The NFL: If mere correlations (and superstition) are any indicator, Romney’s chances of victory are high after this weekend’s slate of professional football games. The oft-cited Redskins Rule regards the Washington Redskins’ performance in their last home game before the election — they lost, an outcome that suggests a Romney victory — but Chris Wilson at The Signal has concocted a series of correlations for the other 31 NFL teams, as well. All told, this year’s 19 of this year’s results foretell a Romney victory, 12 foretell an Obama victory and 1 won’t be decided until Nov. 18.


9 Responses to “Data doesn’t play politics — and most of it suggests Obama will win”

  1. Two additional prominent poll aggregation models are provided by (1) Pollster / Huffington Post and (2) Princeton Election Consortium. The former’s models are built by Simon Jackman (Stanford) and rely on both national & state polls, the latter’s by Sam Wang (Princeton) rely solely on state polls. These models’ probabilities of an Obama victory are 88% and > 95% respectively. Generally it looks like poll aggregation-based models like these and Nate Silver’s are assigning a high probability to an Obama victory, while models that heavily rely on economic fundamentals favor Romney.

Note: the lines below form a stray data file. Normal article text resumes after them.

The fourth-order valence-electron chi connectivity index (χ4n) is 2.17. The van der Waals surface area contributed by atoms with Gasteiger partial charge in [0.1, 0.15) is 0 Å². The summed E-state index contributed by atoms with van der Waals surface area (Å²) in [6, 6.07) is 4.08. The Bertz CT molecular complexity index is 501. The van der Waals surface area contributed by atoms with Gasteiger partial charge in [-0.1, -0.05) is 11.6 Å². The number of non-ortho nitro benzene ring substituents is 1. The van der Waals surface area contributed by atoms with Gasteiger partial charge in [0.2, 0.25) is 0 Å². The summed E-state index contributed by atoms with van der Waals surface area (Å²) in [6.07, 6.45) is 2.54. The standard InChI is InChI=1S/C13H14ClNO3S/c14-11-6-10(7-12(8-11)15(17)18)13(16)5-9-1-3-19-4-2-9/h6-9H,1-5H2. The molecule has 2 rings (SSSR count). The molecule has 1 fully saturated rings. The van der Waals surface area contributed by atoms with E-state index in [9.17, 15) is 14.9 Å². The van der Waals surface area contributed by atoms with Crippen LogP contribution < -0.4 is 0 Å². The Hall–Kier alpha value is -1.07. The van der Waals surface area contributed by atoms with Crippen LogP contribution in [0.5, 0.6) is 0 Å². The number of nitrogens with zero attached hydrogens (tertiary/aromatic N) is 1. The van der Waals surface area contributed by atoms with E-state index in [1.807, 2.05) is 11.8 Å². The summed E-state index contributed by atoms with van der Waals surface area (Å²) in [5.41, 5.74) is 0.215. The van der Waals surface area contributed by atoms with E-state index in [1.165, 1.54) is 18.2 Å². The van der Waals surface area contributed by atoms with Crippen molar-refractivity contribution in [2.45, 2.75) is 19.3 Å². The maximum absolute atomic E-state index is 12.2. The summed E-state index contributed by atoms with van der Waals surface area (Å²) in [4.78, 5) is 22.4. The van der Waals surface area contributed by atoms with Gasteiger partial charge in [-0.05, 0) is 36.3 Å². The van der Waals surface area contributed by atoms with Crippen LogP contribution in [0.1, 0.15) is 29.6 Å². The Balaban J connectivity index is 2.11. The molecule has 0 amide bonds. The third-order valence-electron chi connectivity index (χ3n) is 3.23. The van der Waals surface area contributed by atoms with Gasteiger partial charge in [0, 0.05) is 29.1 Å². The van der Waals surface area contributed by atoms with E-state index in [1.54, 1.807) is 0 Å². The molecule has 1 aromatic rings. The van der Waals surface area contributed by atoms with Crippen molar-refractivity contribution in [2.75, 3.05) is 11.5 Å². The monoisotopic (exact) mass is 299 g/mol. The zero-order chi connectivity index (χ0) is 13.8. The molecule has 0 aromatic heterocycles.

• Derrick Harris

      Thanks for noting the additional models. You’re definitely right about the polls vs. economy distinction. I haven’t done an analysis, but it would be interesting to see which ones perform better historically.